As a child nears the end of infancy they start to develop a lot more interest in objects and toys. So much changes for children between 12-18 months and 18-24 months.
With the right set of toys they can explore and learn things on their own. They go from crawling to walking, or straight to running, while developing all new skills and abilities.
Your child may still seem young for some of these at first but their brain development grows so much by the time that they are 2 that you will soon find yourself looking for more ways to entertain them.
Gifts By Category
From personal experience of raising two toddlers through this stage and a little extra research, these are some of the main kinds of interests for this age. Including: musical toys, animal based toys, babies, books, anything with wheels or pull/push toys, board puzzles, bath toys, building blocks, crafts (ex: finger painting), shape sorter, walking toy, pretend play & dress-up, soft ball of indoor/outdoor use.
I combined a few of these into different categories to give you some more specific examples, although some toys fit multiple categories.
- Musical Toys
- Books & Puzzles
- Building & Stacking
- Pretend Play
- Walking & Standing
1. Musical Toys
Musical toys are great for a child’s exploration of sound. Every child needs musical therapy and you will soon find your children turning into total rockstars. Toys that make sound are great for the children but can drive us parents insane, so be considerate if you are gifting this to someone else.
2. Books and Puzzles
Board Books and Puzzles are some of my favorite kinds of “toys.” At this age not all children don’t tend to let us read to them but they are fascinated by pictures and flipping through pages and we can teach them a thing or two as they flip along.
There are several kinds of board puzzles, some with animals, some educational, some with knobs some without, and further down they have jigsaw puzzles of different stages. They’re great because our children develop hand-eye coordination.
My kids struggled with puzzles at first and now they do them very easily, in fact my 3 year old went from doing 12 piece toddler puzzles to 72 piece puzzles for 6 year olds in a matter of weeks! (Bragging rights LOL!)
3. Building and Stacking
Again on the hand-eye coordination. You may think your child is not ready for building Lego’s but those little fingers are picking up vegetables and eating them on their own.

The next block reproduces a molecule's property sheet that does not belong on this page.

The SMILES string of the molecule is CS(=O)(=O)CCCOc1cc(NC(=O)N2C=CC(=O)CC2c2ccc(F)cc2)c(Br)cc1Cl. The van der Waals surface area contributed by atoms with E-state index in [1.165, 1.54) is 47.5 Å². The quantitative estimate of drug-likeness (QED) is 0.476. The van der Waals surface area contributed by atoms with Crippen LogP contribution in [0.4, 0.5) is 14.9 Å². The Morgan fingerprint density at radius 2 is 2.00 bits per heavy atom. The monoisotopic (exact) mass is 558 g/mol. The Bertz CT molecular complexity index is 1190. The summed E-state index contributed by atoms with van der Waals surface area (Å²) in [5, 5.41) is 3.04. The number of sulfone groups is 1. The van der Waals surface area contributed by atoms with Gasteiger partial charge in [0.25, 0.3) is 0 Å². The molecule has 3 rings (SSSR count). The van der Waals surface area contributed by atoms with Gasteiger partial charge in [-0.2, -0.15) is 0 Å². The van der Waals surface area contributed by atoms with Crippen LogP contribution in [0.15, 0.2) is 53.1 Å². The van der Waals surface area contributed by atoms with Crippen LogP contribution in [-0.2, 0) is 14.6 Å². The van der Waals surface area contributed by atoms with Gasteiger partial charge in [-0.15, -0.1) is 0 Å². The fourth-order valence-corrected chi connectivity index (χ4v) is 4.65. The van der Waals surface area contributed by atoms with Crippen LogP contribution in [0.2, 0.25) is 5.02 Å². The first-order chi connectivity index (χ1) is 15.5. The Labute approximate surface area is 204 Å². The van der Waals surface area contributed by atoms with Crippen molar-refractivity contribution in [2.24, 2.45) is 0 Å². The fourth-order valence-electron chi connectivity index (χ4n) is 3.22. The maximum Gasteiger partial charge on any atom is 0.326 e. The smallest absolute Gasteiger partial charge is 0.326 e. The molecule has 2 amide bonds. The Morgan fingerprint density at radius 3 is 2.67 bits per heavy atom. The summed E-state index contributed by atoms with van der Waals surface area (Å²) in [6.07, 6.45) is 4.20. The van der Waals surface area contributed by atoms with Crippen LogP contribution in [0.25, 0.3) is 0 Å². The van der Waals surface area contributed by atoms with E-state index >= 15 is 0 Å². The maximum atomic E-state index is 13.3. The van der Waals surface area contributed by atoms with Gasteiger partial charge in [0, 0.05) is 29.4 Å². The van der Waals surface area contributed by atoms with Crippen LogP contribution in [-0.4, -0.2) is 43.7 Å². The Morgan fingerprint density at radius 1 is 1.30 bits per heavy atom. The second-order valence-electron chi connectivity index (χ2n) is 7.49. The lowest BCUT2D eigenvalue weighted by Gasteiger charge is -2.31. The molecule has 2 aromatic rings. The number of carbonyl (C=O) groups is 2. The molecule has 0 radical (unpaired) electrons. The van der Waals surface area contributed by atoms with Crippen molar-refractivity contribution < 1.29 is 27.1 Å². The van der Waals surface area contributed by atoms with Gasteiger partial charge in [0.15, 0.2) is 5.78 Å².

At first they may not be building cities but they’ll be fascinated by putting two pieces together, taking them apart, putting them back…and being entertained by just those two pieces for hours.
My 3 year old builds a train with his Lego’s while his 1.5 year old sister sits nearby playing with two pieces.
4. Pretend Play
Every child likes to pretend they’re someone else, be it doctor, superhero, or putting on a backpack and saying they’re going to work or school. That’s pretend play. And every child does it their own way, with their own made up stories, or babbles at first.
They learn so much from watching us pour our coffee, prepare a meal, washing our hands, and even using the bathroom that they start to imitate everything they do, and soon they’ll be narrating everything as well.
They love observing to learn how to do our household chores because they think it’s exciting.
5. Walking and Standing
This might be your first set of go-to’s for this stage as your child is starting to stand up on their own or already may be learning to walk, the age varies based on the child. These are probably the bulkiest of toys for this age but it is good to have at least one of these. And there are so many variations of each of these walkers, activity tables, and push-to-walk toys!
Other than the Walking and Standing toys, these might be the first ones you get as well because some of the other categories are more appropriate a few months after the 1st birthday, whereas some smaller toys with wheels may be more appropriate for playing and crawling.
Balls may sound silly and generic but a lot like toys with wheels, children are fascinated by balls. Balls that roll, that bounce, that are squishy, make sound or that they can throw or kick. Balls with different shapes, textures, and colors. Some they can hold with one hand, some they balance with two. Some educational toys are even shaped like balls that teach numbers and the alphabet. And other balls are great for a ball pit!
Kids go through crazy growth spurts, sometimes it just before or just after their first birthday that they go through one. The hard part is in the sizing so be sure to check with the parents and provide a gift receipt in case of needed exchange.
I find that shirts last longer than bottoms, pajamas and socks when it comes to size. Sometimes buying a set that comes with more pieces and can be worn regularly is better for the parents than a more expensive formal outfit that will likely be worn a handful of time. But again, check with the parents on what is needed or wanted.
Sometimes it may feel impersonal to not pick out a physical gift but oftentimes money is what parents need most to sustain the child with food, diapers, clothes, medical care, etc. Sometimes toys aren’t the best gift.
Most parents have college funds for their children and this is a great way to give. Gift cards are great for parents treating their kids to what they want and need. Another form of giving in money, other than straight up cash, is in experience.
What kinds of toys do your 1 years olds love?
Leave a comment below and share with your friends!
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My name is Paula and I’m a mom of two scrumptious cuties. Thanks Mommy Blog became a project for me to help guide other new moms and current moms through any of my own personal experiences and struggles. My hobbies include singing, doing jigsaw puzzles, baking, designing and trying to stay creative.